Americans knew that this nation's casualties were few in the Gulf War, and a combination of government control of the press and the media's meek acceptance of that control ensured that the American people would not be confronted, as they had been in Vietnam, with Iraqi dead and dying.
There were occasional glimpses of the horrors inflicted on the people of Iraq, flashes of truth in the newspapers that quickly disappeared. In mid-February 1991, U.S. planes dropped bombs on an air raid shelter in Baghdad at four in the morning, killing 400 to 500 people--mostly women and children--who were huddled there to escape the incessant bombing. An Associated Press re-porter, one of the few allowed to go to the site, said: "Most of the recovered bodies were charred and mutilated beyond recognition."
In the final stage of the Gulf War, American troops engaged in a ground assault on Iraqi positions in Kuwait. As in the air war, they encountered virtually no resistance. With victory certain and the Iraqi army in full flight, U.S. planes kept bombing the retreating soldiers who clogged the highway out of Kuwait City. A reporter called the scene "a blazing hell, a gruesome testament. To the east and west across the sand lay the bodies of those fleeing."
That grisly scene appeared for a moment in the press and then vanished in the exultation of a victorious war, in which politicians of both parties and the press joined. President Bush crowed: "The specter of Vietnam has been buried forever in the desert sands of the Arabian peninsula." The two major news magazines, Time and Newsweek, printed special editions hailing the victory. Each devoted about a hundred pages to the celebration, mentioning proudly the small number of American casualties. They said not a word about the tens of thousands of Iraqis--soldiers and civilians--themselves victims first of Saddam Hussein's tyranny, and then of George Bush's war.
There was scarcely a photograph of a single dead Iraqi child, or a name of a particular Iraqi, or an image of suffering and grief to convey to the American people what our overwhelming military machine was doing to other human beings.
The bombing of Afghanistan has been treated as if human beings are of little consequence. It has been portrayed as a "war on terrorism," not a war on men, women, children. The few press reports of "accidents" were quickly followed with denials, excuses, justifications. There has been some bandying about of numbers of Afghan civilian deaths--but always numbers.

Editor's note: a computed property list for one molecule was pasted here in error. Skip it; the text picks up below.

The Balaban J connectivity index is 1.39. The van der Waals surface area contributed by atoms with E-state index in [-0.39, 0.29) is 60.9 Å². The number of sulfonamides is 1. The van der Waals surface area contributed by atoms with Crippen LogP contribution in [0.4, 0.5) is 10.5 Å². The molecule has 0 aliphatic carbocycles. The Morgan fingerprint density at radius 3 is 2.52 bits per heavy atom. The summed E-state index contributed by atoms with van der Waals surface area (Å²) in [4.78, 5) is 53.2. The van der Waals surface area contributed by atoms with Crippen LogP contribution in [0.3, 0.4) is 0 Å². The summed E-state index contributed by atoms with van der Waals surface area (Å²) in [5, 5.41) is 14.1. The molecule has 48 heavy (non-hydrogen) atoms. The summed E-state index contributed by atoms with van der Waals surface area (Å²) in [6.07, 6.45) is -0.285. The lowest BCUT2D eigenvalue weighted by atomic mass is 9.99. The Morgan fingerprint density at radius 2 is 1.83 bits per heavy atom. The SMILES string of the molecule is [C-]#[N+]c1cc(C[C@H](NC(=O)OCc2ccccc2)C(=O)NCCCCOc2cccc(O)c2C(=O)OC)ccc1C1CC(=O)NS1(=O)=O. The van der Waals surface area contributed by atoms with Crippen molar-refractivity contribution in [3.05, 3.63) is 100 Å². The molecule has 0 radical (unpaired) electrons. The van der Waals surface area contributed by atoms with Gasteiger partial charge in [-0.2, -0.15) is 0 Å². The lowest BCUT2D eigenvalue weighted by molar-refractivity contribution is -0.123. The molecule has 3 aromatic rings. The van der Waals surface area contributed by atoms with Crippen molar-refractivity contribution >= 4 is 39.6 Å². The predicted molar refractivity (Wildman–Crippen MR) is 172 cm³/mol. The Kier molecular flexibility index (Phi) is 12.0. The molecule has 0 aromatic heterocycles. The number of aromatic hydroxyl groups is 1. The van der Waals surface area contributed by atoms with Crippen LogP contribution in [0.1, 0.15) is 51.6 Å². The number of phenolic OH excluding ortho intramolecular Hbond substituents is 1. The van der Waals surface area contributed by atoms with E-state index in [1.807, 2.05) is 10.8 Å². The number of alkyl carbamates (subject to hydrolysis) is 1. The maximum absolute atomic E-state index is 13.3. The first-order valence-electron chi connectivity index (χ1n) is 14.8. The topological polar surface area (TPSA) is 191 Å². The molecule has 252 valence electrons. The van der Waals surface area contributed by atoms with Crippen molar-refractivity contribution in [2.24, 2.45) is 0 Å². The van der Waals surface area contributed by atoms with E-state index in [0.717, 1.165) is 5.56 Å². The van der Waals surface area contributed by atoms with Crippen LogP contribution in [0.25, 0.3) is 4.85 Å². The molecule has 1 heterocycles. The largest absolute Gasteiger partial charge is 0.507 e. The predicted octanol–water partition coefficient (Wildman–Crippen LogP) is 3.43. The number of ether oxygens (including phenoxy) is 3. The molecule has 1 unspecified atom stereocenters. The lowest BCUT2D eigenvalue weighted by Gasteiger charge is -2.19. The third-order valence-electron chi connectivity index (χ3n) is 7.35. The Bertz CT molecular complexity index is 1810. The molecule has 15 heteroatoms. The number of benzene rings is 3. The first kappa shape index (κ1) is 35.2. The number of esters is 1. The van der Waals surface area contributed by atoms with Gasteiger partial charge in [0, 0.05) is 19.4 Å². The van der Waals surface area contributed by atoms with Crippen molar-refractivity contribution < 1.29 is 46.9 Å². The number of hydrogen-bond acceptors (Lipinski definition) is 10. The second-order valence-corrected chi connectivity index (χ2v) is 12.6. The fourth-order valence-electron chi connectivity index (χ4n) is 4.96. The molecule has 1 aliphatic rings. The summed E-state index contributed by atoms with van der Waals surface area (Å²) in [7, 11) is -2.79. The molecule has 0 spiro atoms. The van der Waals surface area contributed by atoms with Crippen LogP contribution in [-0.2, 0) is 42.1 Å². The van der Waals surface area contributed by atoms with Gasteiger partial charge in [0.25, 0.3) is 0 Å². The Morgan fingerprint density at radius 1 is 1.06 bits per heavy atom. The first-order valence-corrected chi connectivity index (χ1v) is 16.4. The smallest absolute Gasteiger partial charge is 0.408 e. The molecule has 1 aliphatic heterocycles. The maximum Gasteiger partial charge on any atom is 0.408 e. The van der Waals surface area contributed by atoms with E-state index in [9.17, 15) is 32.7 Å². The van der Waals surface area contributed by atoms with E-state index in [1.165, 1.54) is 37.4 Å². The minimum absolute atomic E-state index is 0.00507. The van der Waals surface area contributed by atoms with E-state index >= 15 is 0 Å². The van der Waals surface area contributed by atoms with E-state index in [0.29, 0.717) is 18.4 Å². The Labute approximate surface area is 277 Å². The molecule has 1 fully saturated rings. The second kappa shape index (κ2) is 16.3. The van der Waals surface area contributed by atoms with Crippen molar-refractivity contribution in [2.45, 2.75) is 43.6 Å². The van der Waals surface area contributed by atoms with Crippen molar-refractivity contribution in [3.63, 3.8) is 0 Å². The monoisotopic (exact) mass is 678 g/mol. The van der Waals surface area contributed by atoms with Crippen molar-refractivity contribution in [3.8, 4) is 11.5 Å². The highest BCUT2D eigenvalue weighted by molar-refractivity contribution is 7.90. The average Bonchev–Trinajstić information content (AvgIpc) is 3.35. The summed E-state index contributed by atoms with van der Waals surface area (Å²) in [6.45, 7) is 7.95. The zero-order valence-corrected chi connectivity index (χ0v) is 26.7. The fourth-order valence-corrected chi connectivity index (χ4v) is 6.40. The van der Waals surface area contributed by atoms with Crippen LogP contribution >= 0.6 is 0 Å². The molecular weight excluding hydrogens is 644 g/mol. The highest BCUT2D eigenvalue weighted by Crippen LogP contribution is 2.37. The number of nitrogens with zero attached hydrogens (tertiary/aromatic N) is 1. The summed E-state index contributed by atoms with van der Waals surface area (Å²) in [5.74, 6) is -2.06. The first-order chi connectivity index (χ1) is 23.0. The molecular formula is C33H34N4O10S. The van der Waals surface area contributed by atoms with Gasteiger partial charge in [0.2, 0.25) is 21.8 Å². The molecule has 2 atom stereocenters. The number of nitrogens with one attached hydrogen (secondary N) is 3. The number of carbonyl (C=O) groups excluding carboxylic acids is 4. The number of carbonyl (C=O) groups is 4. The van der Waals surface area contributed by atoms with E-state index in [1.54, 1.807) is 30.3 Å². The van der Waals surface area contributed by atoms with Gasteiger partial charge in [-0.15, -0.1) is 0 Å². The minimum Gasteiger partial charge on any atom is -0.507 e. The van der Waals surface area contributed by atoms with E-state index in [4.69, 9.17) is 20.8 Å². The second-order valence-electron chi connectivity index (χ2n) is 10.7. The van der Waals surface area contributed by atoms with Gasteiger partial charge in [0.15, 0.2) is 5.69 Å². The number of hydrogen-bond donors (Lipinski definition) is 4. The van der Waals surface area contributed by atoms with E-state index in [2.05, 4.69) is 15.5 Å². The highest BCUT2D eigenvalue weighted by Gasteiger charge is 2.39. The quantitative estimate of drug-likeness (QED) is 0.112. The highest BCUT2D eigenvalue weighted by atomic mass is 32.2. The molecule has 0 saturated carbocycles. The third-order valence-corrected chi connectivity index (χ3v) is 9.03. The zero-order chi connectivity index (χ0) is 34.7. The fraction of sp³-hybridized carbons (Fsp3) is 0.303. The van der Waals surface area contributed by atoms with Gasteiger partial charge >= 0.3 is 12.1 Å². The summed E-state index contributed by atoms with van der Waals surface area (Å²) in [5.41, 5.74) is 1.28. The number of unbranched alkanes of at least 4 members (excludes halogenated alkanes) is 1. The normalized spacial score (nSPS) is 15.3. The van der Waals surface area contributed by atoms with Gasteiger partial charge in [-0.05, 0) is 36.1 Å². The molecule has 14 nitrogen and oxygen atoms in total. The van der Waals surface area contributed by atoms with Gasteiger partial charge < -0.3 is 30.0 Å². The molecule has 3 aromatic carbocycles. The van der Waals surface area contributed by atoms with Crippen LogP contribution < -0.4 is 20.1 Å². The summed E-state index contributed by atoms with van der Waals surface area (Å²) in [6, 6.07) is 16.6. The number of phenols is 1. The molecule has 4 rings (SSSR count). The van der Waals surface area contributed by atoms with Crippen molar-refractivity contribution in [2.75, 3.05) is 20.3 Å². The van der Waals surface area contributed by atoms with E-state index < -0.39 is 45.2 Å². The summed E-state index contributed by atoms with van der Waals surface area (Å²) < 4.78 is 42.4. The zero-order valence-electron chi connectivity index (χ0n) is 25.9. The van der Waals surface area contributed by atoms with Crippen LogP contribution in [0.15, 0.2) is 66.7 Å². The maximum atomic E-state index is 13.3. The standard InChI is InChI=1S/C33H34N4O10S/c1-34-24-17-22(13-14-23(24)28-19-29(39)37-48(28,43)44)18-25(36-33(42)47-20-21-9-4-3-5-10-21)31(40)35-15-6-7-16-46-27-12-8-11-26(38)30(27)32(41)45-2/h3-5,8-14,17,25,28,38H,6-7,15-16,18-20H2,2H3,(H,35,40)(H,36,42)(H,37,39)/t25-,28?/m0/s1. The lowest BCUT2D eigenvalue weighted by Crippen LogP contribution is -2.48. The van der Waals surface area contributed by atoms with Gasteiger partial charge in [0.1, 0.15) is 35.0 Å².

Only rarely has the human story, with names and images, come through as more than a flash of truth, as one day when I read of a ten-year-old boy, named Noor Mohammed, lying on a hospital bed on the Pakistani border, his eyes gone, his hands blown off, a victim of American bombs.
Surely, we must discuss the political issues. We note that an attack on Iraq would be a flagrant violation of international law. We note that the mere possession of dangerous weapons is not grounds for war--else we would have to make war on dozens of countries. We point out that the country that possesses by far the most "weapons of mass destruction" is our country, which has used them more often and with more deadly results than any nation on Earth. We can point to our national history of expansion and aggression. We have powerful evidence of deception and hypocrisy at the highest levels of our government.
But, as we contemplate an American attack on Iraq, should we not go beyond the agendas of the politicians and the experts? (John le Carré has one of his characters say: "I despise experts more than anyone on Earth.")
Should we not ask everyone to stop the high-blown talk for a moment and imagine what war will do to human beings whose faces will not be known to us, whose names will not appear except on some future war memorial?
For this we will need the help of people in the arts, those who through time--from Euripides to Bob Dylan--have written and sung about specific, recognizable victims of war. In 1935, Jean Giraudoux, the French playwright, with the memory of the First World War still in his head, wrote The Trojan War Will Not Take Place. Demokos, a Trojan soldier, asks the aged Hecuba to tell him "what war looks like." She responds:
"Like the backside of a baboon. When the baboon is up in a tree, with its hind end facing us, there is the face of war exactly: scarlet, scaly, glazed, framed in a clotted, filthy wig."
If enough Americans could see that, perhaps the war on Iraq would not take place.